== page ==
How the future of equity research is increasingly depending on AI
Equity research has been one of the bedrocks of the finance industry. It uses a fundamental approach which is bottom-up in nature and involves the scrutiny of financial statements, annual reports and company press releases. Due to the ease and simplicity of the process, it is one of the first industry techniques taught to business school and management students. Fundamental analyses involves little complicated math and as a result appeals to a multitude of individuals. Moreover, it brings along the “art” in investing which relies also on intuition and clairvoyance than simply arriving at decisions using numerical information.
by Mrinal Mishra.
Often it is not possible for asset managers or investors to track a multitude of stocks or asset classes and as a result they rely on “research” teams within banks or research boutiques. These firms keep one abreast of the latest developments by publishing frequent research reports. Traditionally, research was bundled into a package and offered en-suite along with other services. However, MiFID II requires brokerages to either ring fencing research expenses or raise fees to account for them. In a nutshell, since January 2018 asset managers started to pay for any research reports they want to access from the buy-side firms.
This calls for asset managers to develop in-house research capabilities. Most buy side companies do have in-house research teams but each individual is expected to follow a variety of assets thus limiting the depth of research undertaken. AI can help solve this conundrum by “putting the science back” in the art of investing. Natural language processing (NLP) can help analysts filter the first level of information from annual reports, press releases and news websites. This will allow them to get a condensed and relevant view of the document without having to spend time poring over the details. Moreover, this also frees up time for private or (not easily available) public information acquisition which could be beneficial for arriving upon an investment decision. Hence, information extraction using NLP and AI can be suitably applied to perform such tasks.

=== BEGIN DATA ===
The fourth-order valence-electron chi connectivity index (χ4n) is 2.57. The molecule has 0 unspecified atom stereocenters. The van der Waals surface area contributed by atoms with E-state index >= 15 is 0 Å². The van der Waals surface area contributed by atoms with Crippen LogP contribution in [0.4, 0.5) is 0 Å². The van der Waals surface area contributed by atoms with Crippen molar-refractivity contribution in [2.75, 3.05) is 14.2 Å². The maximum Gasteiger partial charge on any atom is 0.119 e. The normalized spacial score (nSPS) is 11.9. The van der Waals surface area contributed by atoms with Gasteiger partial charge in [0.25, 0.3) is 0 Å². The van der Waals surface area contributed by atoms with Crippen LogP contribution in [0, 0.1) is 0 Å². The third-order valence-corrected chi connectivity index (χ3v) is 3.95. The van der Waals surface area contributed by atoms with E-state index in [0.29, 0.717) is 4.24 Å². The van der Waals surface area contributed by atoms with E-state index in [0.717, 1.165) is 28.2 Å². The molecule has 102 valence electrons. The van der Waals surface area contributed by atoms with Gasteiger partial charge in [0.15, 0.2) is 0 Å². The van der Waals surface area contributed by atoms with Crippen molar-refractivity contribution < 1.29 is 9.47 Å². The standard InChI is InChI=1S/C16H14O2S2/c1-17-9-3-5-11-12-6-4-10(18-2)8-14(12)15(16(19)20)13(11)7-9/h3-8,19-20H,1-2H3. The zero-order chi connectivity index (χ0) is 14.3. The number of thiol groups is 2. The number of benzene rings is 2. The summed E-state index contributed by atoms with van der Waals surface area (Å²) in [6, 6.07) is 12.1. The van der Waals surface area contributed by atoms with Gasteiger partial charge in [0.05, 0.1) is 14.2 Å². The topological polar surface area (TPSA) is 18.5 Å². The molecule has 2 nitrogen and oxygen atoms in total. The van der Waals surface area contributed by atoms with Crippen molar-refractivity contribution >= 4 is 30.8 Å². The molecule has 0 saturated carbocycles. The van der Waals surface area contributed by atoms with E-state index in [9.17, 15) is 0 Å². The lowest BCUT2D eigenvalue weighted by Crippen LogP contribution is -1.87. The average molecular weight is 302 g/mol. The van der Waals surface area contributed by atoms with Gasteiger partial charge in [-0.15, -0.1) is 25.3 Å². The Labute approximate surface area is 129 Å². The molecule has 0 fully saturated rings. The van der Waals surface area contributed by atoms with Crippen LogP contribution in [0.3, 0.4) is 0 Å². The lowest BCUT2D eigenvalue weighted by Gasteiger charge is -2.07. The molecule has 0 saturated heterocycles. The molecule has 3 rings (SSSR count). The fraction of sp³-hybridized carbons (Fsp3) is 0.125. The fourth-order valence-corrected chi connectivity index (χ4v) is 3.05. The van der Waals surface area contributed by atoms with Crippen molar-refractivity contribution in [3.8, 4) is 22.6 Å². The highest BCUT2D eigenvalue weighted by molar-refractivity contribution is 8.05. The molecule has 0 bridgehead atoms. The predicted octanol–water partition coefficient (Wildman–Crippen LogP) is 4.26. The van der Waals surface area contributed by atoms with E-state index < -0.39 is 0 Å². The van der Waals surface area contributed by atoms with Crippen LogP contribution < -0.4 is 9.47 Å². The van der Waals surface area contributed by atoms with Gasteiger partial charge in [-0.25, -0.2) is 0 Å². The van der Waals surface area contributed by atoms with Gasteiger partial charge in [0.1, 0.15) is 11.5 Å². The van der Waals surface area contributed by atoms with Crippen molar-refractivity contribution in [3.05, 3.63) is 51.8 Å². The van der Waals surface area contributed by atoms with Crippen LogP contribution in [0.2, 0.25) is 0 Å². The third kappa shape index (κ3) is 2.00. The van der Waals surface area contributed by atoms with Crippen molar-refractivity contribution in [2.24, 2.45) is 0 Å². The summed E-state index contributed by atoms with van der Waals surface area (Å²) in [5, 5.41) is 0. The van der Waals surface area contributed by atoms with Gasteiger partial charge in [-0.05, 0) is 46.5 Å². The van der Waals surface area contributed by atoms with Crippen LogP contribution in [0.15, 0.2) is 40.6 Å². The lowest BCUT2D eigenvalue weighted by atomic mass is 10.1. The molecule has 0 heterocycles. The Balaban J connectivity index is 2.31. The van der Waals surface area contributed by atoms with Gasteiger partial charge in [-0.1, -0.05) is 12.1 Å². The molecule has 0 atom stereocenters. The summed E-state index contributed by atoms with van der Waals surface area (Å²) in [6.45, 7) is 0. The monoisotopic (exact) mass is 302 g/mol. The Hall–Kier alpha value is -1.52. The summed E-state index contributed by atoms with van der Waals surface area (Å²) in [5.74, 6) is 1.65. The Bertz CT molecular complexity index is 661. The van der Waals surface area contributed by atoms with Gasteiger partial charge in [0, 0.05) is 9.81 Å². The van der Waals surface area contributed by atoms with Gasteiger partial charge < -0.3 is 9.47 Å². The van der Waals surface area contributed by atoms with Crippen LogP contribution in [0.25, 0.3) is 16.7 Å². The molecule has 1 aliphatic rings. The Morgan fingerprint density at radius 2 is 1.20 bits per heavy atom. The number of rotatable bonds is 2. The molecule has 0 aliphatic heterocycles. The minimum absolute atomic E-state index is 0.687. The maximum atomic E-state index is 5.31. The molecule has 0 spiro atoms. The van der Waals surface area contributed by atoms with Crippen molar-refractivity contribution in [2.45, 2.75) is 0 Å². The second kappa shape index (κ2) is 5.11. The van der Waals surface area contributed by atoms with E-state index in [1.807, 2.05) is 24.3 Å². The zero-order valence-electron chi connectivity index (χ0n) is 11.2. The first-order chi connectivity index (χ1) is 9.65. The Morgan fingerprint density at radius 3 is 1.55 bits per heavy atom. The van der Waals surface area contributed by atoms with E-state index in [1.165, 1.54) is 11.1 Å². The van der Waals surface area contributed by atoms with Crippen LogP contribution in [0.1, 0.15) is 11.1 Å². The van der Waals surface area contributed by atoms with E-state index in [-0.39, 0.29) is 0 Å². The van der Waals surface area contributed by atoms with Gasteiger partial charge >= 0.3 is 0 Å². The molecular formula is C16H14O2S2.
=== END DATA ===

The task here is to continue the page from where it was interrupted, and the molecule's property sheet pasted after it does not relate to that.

Unsupervised learning techniques maybe be used for topic analysis by obtaining a broad list of topics that a paragraph or a document section talk about. This allows one to understand the content of the documents on a first-pass level. Traditionally, algorithms can do a better job of classifying topics from documents than human beings. Finally, one can go a step further and try to predict (hopefully with success) earnings per share or target prices. This can be achieved by supervised learning algorithms which can be trained using past target price information.
However, there remain some challenges to gainfully using such models for estimating financial outcomes. First, financial vocabulary is extremely specific, tailored and high on jargon. For example simple words like stock, share and bond have different meanings in English language and finance. As a result trying to run models which are trained using text from Wikipedia or IMDB might not move the needle much in finance. Second, while there are pre-trained word to vector representations (Word2vec or GloVe) available for general use, they are not very accurate when we employ them on annual reports or financial documents. Hence, a pre-trained word embedding using finance text (and/or documents) is very much the need of the hour.